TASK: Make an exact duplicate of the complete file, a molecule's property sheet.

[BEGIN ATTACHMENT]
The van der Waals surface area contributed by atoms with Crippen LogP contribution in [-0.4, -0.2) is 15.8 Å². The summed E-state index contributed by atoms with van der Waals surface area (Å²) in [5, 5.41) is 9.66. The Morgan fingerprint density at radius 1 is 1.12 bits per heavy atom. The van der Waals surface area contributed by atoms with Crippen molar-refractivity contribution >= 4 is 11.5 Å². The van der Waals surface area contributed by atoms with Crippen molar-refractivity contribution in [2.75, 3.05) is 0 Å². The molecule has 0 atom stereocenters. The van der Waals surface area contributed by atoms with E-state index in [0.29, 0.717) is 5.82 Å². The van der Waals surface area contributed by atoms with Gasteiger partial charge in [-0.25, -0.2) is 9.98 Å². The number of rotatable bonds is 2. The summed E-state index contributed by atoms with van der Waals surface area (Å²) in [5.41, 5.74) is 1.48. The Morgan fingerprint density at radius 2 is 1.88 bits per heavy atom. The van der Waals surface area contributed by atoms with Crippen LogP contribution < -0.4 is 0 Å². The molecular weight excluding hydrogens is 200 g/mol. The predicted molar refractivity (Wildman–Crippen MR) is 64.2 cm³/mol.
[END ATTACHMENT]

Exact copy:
The van der Waals surface area contributed by atoms with Crippen LogP contribution in [-0.4, -0.2) is 15.8 Å². The summed E-state index contributed by atoms with van der Waals surface area (Å²) in [5, 5.41) is 9.66. The Morgan fingerprint density at radius 1 is 1.12 bits per heavy atom. The van der Waals surface area contributed by atoms with Crippen molar-refractivity contribution >= 4 is 11.5 Å². The van der Waals surface area contributed by atoms with Crippen molar-refractivity contribution in [2.75, 3.05) is 0 Å². The molecule has 0 atom stereocenters. The van der Waals surface area contributed by atoms with E-state index in [0.29, 0.717) is 5.82 Å². The van der Waals surface area contributed by atoms with Gasteiger partial charge in [-0.25, -0.2) is 9.98 Å². The number of rotatable bonds is 2. The summed E-state index contributed by atoms with van der Waals surface area (Å²) in [5.41, 5.74) is 1.48. The Morgan fingerprint density at radius 2 is 1.88 bits per heavy atom. The van der Waals surface area contributed by atoms with Crippen LogP contribution < -0.4 is 0 Å². The molecular weight excluding hydrogens is 200 g/mol. The predicted molar refractivity (Wildman–Crippen MR) is 64.2 cm³/mol.